Menopause might be a tipping point for Alzheimer’s for millions of women

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Credit: WSJ

Estrogen is the master regulator of metabolism in the youthful female brain, orchestrating everything from glucose transport and uptake to its breakdown for energy. [Researcher Lisa] Mosconi’s scans are rainbow-colored evidence that decreased levels of the hormone during menopause, which often starts when women are between the ages of 45 and 55, lead to a “bioenergetic brain crisis,” as she describes it. At some point during this seven-plus-year transition period, up to 60 percent of women experience what is known as menopause-related cognitive impairment: bouts of confusion, distractibility and forgetfulness.

A 2009 study found that newly postmenopausal women score just as well on cognitive tests as they did before the transition. Decades later, however, roughly a fifth of them will be diagnosed with Alzheimer’s disease. Mosconi and others believe that for many of the 3.6 million women living with the disease in the U.S. alone, menopause might have been a tipping point for cognitive decline.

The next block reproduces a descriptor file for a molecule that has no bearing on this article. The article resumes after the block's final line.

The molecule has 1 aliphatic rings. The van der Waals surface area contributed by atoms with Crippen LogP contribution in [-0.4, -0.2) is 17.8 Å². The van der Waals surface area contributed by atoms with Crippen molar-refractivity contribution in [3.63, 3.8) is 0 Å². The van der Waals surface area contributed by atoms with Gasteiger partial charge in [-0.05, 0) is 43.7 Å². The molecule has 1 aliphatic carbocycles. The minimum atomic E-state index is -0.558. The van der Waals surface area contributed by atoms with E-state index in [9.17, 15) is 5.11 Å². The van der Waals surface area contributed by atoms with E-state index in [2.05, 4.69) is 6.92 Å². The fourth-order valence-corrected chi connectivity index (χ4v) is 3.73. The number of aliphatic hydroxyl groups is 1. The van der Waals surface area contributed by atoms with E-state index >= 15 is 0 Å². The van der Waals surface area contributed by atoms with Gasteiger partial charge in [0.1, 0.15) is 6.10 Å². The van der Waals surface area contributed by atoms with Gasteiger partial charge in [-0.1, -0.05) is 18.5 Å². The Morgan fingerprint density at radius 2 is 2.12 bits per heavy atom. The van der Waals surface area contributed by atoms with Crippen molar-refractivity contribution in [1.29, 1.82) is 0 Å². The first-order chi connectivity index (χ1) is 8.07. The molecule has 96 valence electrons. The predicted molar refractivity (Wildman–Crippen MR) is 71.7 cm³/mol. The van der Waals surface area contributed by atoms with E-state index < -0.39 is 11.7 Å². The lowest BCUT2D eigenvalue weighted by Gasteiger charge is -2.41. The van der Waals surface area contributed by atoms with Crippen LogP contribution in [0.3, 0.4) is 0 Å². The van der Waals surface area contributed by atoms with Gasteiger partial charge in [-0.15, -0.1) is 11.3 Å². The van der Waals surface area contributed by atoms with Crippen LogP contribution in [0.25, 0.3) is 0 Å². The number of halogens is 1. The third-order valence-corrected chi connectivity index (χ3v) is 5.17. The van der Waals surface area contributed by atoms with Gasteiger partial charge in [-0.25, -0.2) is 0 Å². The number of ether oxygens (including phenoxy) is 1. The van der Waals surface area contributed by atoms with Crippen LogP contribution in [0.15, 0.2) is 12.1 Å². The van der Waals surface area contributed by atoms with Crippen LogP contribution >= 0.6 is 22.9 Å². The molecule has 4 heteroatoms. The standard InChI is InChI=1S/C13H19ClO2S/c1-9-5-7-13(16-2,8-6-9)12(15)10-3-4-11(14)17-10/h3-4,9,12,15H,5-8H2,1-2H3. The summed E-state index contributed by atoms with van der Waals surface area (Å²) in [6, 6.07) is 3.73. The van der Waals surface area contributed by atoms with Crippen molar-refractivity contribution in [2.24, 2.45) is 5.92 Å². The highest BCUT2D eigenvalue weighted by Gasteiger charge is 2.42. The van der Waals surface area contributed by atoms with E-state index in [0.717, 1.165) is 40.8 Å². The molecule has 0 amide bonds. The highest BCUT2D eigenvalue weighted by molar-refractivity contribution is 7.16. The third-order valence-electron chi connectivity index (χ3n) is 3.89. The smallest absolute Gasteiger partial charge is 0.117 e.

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The menopause hypothesis—that decline in estrogen levels in this period renders the brain vulnerable to future damage—could offer answers. If Mosconi and other researchers are right, [the] millions of women worldwide who pass through this transition could benefit from lifestyle interventions and, conceivably but controversially, hormone therapy (HT) to prevent the disease.

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